In a less than satisfactory ending Scott Quigg (26-0-2, 19) retained his newly upgraded WBA Super Bantamweight title courtesy of a 12 round majority draw with under-rated Cuban Yoandris Salinas (20-0-2, 13).
Oddly rather than complaining about the draw, I want to be one of the few to compliment good scoring. All too often we complain about bad scoring, as Sky Sport's did on TV, though on this rare occasion the scoring was sport on.
The first began at a very slow pace with Salinas landing his jab at will and making Quigg seem like a novice. It was an almost expected start with both men feeling each other out but few would have expected it to remain so slow so long and in fact it took several for either man to really come alive.
For the Cuban a slow pace was ideal and it helped win a majority of the early rounds with Quigg almost fighting the wrong fight. It was odd that a fighter like Quigg, known for his strength and energy, started so slowly and by the mid-way point it appeared his slow pace was going to cost him his title as he was genuinely in a hole. In fact by round 7 it was easy to make a case for Salinas being 6 rounds to 1 up, effectively securing at the very least a draw, barring a knockdown, or of course a knock out.
Knowing he was well behind on the scorecards Quigg began to go through the gears and in round 8 he finally managed to generate some momentum stepping up his work notably and easily taking the round as he put Salinas under serious pressure. The success from this round saw Quigg building some real momentum and clearly took rounds 9, 10, 11 with a similar strategy of putting his foot on the gas and applying pressure with plenty of work.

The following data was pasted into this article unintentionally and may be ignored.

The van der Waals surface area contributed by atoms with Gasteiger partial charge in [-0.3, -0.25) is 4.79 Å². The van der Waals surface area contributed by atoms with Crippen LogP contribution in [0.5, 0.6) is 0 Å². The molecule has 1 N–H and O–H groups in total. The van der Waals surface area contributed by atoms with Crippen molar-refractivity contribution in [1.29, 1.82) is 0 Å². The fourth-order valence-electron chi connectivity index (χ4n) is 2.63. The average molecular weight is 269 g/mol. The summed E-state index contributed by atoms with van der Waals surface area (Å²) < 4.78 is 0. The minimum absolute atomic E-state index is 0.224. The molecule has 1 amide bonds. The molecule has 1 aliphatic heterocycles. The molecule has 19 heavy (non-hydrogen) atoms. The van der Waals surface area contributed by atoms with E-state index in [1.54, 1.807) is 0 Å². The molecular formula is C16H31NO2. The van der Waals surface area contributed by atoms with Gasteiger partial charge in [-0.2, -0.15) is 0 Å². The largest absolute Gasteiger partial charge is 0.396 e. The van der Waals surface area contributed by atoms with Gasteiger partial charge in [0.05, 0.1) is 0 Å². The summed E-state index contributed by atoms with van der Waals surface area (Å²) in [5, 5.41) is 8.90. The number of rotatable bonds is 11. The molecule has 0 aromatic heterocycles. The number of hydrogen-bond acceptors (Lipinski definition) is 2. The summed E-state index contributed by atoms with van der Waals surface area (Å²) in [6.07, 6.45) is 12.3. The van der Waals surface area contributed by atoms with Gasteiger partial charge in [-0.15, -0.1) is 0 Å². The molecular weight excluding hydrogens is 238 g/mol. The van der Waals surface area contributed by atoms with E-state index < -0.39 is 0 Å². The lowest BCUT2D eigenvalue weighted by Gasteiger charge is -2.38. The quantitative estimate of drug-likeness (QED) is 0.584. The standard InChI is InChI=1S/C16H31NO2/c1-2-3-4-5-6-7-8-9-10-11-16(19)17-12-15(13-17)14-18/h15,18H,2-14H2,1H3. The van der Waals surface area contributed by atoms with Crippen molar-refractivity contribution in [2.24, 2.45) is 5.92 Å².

By the start of the 12th it was easy to say Quigg was winning, based merely on the way the momentum was going, something I think Sky Sports did in effect, though on my card he was going to need a big final round to take home the decision. Salinas seemed to have the same sort of idea in his head, though perhaps felt he was in the lead. This lead to a very weird 12th round with Salinas back on his toes moving around the ring and flicking out his jab whilst Quigg applied pressure. It was the first time Salinas had used his feet since about round 7 though his lack of work rate meant Quigg took the round anyway.
With the fact I had given Salinas 6 of the first 7 and Quigg had taken the final 5 a draw seemed the most obvious result and, thankfully, two of the judges agreed, with the third viewing Quigg as a 115-113 winner giving us a majority draw. And for once, the right decision.